Boredom in acute psychiatric care.

UNCG Author/Contributor (non-UNCG co-authors, if there are any, appear on document)
Mona M. Shattell, Associate Professor (Creator)
The University of North Carolina at Greensboro (UNCG )
Web Site:

Abstract: Patients hospitalized in acute care psychiatric settings often complain of boredom. Neither historical context nor geographical settings seem to make a difference. Boredom can be found in contemporary studies and older studies, in studies in the United States and the United Kingdom (Raphael, 1974; Raphael & Peers, 1972; Shields, Morrison, & Hart, 1988; Thomas, Shattell, & Martin, 2002). Boredom does not seem to correlate to how long a person has been in the hospital or model of health care delivery. Perhaps you can understand how patients would get bored after a 2-3 month stay as was customary in the past, but not today, with short 3-5 day hospitalizations. How do patients have time to be bored?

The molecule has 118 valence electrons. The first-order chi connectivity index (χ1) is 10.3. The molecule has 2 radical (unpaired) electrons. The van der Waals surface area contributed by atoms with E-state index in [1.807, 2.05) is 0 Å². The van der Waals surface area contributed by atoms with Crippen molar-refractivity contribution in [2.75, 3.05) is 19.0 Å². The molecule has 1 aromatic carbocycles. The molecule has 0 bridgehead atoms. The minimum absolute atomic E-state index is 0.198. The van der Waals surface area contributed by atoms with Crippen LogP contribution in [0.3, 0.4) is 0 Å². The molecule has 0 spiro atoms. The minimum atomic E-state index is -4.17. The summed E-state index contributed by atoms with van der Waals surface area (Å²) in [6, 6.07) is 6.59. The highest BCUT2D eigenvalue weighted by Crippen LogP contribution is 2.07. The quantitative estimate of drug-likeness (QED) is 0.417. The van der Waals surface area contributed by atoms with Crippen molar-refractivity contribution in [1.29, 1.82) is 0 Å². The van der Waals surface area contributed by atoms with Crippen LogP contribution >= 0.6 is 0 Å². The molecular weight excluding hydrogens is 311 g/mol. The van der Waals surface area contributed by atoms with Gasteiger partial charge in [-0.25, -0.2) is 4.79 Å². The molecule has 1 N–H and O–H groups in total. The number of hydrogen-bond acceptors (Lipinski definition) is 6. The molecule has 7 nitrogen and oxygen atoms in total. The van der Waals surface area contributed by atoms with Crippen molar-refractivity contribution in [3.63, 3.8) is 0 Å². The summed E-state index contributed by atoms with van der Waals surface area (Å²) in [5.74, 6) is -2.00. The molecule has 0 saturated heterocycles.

Additional Information

Issues in Mental Health Nursing, 28(6), 661-662
Language: English
Date: 2007
Hospitalization, Acute psychiatric care, Boredom

Email this document to